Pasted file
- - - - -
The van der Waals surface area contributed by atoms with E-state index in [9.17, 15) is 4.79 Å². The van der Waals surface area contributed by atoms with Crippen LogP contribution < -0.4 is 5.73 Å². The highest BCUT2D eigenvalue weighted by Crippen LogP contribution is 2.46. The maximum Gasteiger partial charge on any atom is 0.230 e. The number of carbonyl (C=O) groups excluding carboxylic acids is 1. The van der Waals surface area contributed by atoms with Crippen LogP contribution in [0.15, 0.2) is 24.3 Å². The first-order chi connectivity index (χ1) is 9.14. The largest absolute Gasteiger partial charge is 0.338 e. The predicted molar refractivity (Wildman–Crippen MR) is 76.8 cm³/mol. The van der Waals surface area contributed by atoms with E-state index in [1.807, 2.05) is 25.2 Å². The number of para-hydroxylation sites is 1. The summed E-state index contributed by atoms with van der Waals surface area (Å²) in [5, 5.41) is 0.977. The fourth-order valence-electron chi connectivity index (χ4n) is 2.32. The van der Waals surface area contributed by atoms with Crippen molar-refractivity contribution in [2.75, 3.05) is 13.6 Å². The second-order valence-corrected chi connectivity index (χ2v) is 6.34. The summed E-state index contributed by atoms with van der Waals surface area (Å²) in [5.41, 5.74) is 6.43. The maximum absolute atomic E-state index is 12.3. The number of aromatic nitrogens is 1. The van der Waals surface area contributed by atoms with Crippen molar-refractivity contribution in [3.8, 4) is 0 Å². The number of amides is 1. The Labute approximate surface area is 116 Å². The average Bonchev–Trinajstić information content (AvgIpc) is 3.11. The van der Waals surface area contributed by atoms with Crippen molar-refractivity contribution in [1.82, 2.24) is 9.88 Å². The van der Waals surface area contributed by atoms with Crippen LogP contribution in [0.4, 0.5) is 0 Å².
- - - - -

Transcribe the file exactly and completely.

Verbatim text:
The van der Waals surface area contributed by atoms with E-state index in [9.17, 15) is 4.79 Å². The van der Waals surface area contributed by atoms with Crippen LogP contribution < -0.4 is 5.73 Å². The highest BCUT2D eigenvalue weighted by Crippen LogP contribution is 2.46. The maximum Gasteiger partial charge on any atom is 0.230 e. The number of carbonyl (C=O) groups excluding carboxylic acids is 1. The van der Waals surface area contributed by atoms with Crippen LogP contribution in [0.15, 0.2) is 24.3 Å². The first-order chi connectivity index (χ1) is 9.14. The largest absolute Gasteiger partial charge is 0.338 e. The predicted molar refractivity (Wildman–Crippen MR) is 76.8 cm³/mol. The van der Waals surface area contributed by atoms with E-state index in [1.807, 2.05) is 25.2 Å². The number of para-hydroxylation sites is 1. The summed E-state index contributed by atoms with van der Waals surface area (Å²) in [5, 5.41) is 0.977. The fourth-order valence-electron chi connectivity index (χ4n) is 2.32. The van der Waals surface area contributed by atoms with Crippen molar-refractivity contribution in [2.75, 3.05) is 13.6 Å². The second-order valence-corrected chi connectivity index (χ2v) is 6.34. The summed E-state index contributed by atoms with van der Waals surface area (Å²) in [5.41, 5.74) is 6.43. The maximum absolute atomic E-state index is 12.3. The number of aromatic nitrogens is 1. The van der Waals surface area contributed by atoms with Crippen molar-refractivity contribution in [3.8, 4) is 0 Å². The number of amides is 1. The Labute approximate surface area is 116 Å². The average Bonchev–Trinajstić information content (AvgIpc) is 3.11. The van der Waals surface area contributed by atoms with Crippen molar-refractivity contribution in [1.82, 2.24) is 9.88 Å². The van der Waals surface area contributed by atoms with Crippen LogP contribution in [0.4, 0.5) is 0 Å².